Published April 25, 2013
Whether or not Edwin P. Hart’s longevity and good health can be tied to his ongoing UB coursework cannot be known for sure. But the 91-year-old student definitely conveys the benefits of engaging in university studies long after the typical college age.
Hart’s shy and retiring demeanor belies not only his age, but also his intellectual energy and appetite for serious books, film and music. Currently, he’s taking Damien Keane’s British Modernism course in the English department, examining the works and impact of English and Irish writers like Christopher Isherwood, Louis MacNeice, Elizabeth Bowen, T.S. Eliot and Samuel Beckett.
Right now, the class is reading Beckett’s one-act play “Endgame.” An advantage for the class of mostly young collegians is that Hart actually has attended three productions of this 1957 drama over his lifetime.
A veteran of World War II who fought in the Pacific Theater, Hart received the Purple Heart for heroism during battle in Japan. And although he is modest about this distinctive honor (“I was only doing my job”), he proudly takes the still-gleaming medal from a drawer and shows it to a visitor. A proud possession of another sort is the “I Read Ulysses” button he had made up while taking a course with retired UB English Professor Mark Shechner, gently poking fun at the legions of English majors who have James Joyce’s “Ulysses” on their bookshelves but, alas, have never read the book in its entirety.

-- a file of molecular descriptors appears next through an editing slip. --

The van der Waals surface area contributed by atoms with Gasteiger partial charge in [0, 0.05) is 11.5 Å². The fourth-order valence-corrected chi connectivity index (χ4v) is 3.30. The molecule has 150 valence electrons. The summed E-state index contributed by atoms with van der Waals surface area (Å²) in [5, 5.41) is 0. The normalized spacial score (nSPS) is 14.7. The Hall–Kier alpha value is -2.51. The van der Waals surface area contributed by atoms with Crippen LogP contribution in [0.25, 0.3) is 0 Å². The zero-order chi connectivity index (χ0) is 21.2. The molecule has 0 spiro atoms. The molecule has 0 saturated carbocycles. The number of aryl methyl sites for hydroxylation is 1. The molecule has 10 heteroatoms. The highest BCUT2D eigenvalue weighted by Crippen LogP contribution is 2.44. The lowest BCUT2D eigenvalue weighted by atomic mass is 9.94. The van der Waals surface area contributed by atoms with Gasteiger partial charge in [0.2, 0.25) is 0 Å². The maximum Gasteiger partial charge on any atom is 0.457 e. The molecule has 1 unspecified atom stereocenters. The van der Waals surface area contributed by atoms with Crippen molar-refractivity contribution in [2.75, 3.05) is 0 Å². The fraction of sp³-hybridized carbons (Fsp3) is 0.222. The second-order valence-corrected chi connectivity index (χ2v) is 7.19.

Hart has been taking courses through UB’s senior audit program since long before his 2000 retirement from Kenmore Mercy Hospital, where he worked for 41 years as a microbiologist. He has taken numerous courses in the English department, along with those offered by the music, theatre and dance, and history departments. He has taken these courses continuously, two courses a semester gradually giving way to just one class each fall and spring term.
Hart traces his intellectual interests to his earliest years. Growing up in Buffalo during the Depression, he was “a very shy kid” and an avid reader. His parents divorced when he was only 2. He, his mother and younger brother moved frequently throughout Buffalo, renting houses or apartments, with the result that Hart attended five different schools by the time he graduated from the eighth grade. “I did a lot of reading, more reading than most kids, I guess.” This is his second college tour: He received a BA in biology from UB in 1949, attending the university on the GI Bill before going on to his long career at Kenmore Mercy. He previously had worked at Roswell Park Cancer Institute and the Erie County Laboratory.